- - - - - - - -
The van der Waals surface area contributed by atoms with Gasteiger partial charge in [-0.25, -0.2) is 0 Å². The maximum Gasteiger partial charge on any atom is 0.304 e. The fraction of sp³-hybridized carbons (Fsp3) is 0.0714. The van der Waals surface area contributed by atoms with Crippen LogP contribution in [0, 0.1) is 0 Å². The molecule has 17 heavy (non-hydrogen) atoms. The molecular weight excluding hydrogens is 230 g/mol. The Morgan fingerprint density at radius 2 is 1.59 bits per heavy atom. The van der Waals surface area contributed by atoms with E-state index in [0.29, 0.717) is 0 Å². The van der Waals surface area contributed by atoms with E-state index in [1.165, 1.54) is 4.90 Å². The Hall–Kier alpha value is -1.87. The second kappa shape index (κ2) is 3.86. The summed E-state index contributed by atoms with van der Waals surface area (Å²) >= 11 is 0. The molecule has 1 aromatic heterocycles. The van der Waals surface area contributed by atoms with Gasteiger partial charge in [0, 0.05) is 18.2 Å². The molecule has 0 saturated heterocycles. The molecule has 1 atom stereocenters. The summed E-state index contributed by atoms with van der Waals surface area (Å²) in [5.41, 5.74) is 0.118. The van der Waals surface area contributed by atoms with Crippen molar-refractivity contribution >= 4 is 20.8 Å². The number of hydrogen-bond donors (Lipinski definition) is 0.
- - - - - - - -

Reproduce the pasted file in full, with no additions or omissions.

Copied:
The van der Waals surface area contributed by atoms with Gasteiger partial charge in [-0.25, -0.2) is 0 Å². The maximum Gasteiger partial charge on any atom is 0.304 e. The fraction of sp³-hybridized carbons (Fsp3) is 0.0714. The van der Waals surface area contributed by atoms with Crippen LogP contribution in [0, 0.1) is 0 Å². The molecule has 17 heavy (non-hydrogen) atoms. The molecular weight excluding hydrogens is 230 g/mol. The Morgan fingerprint density at radius 2 is 1.59 bits per heavy atom. The van der Waals surface area contributed by atoms with E-state index in [0.29, 0.717) is 0 Å². The van der Waals surface area contributed by atoms with E-state index in [1.165, 1.54) is 4.90 Å². The Hall–Kier alpha value is -1.87. The second kappa shape index (κ2) is 3.86. The summed E-state index contributed by atoms with van der Waals surface area (Å²) >= 11 is 0. The molecule has 1 aromatic heterocycles. The van der Waals surface area contributed by atoms with Gasteiger partial charge in [0, 0.05) is 18.2 Å². The molecule has 0 saturated heterocycles. The molecule has 1 atom stereocenters. The summed E-state index contributed by atoms with van der Waals surface area (Å²) in [5.41, 5.74) is 0.118. The van der Waals surface area contributed by atoms with Crippen molar-refractivity contribution >= 4 is 20.8 Å². The number of hydrogen-bond donors (Lipinski definition) is 0.